Common Maryland Medical Malpractice Questions

If The Medical Malpractice Resulted in Death, Who Can Sue?

Maryland law classifies wrongful death plaintiffs as “primary” or “secondary” beneficiaries.

Primary beneficiaries are the surviving spouse, parents, and children of the deceased person. Any and all primary beneficiaries can bring a wrongful death case in Maryland.

Secondary beneficiaries are the surviving siblings, cousins, nieces, nephews, and other relatives of the deceased. Secondary beneficiaries If may bring a claim if there are no primary beneficiaries, or if no primary beneficiary is willing to bring the claim to court

It is important to understand that wrongful death claims are not the same as “survival actions.” A survival action is the claim a deceased person had a right to bring for damages that resulted from the medical malpractice and that he/she suffered prior to death. The survival action claim belongs to the Estate of the deceased person not any one of the individual beneficiaries. Therefore, the survival action claim must be brought by a legally appointed Personal Representative. Many times, the Personal Representative will also be one of the primary beneficiaries.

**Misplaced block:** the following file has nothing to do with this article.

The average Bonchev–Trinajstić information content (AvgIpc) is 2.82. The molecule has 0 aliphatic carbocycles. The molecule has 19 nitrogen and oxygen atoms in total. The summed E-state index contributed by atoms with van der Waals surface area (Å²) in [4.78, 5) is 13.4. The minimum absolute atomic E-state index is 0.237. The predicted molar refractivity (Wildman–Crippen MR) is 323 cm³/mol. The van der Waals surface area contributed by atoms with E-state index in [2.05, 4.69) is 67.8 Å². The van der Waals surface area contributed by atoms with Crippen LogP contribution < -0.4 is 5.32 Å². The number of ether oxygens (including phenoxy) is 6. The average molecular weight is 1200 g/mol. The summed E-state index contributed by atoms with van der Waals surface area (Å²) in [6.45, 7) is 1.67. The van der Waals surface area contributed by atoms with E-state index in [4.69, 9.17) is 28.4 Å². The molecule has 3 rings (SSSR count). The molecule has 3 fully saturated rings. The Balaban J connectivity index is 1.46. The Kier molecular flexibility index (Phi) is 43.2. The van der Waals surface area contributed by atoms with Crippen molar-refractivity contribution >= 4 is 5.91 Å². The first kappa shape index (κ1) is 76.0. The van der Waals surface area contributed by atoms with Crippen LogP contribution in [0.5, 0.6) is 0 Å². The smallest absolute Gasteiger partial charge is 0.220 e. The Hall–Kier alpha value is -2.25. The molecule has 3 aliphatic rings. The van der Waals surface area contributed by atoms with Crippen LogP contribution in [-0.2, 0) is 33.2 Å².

Beneficiaries may collect lost financial support they were receiving from the deceased person.Beneficiaries may also collect monetary compensation for the loss of the deceased person’s care, companionship, and guidance. There is no way to mathematically calculate these damages. Juries are simply asked to place whatever value on the loss the jury sees fit.


However, regardless of the jury award, Maryland places a limit (“cap”) on these non-economic damages. The cap is based upon the date of the injury and the number of beneficiaries. Juries are not told about the cap. If the jury awards more than the cap, the judge simply reduced the award to the cap amount after the jury is sent home.


There is no “cap,” or limit, on the damages a family can recover in a Washington, D.C. wrongful death action. However, beneficiaries in a wrongful death claim may not seek damages for sorrow, mental distress, grief, or the loss of love and affection.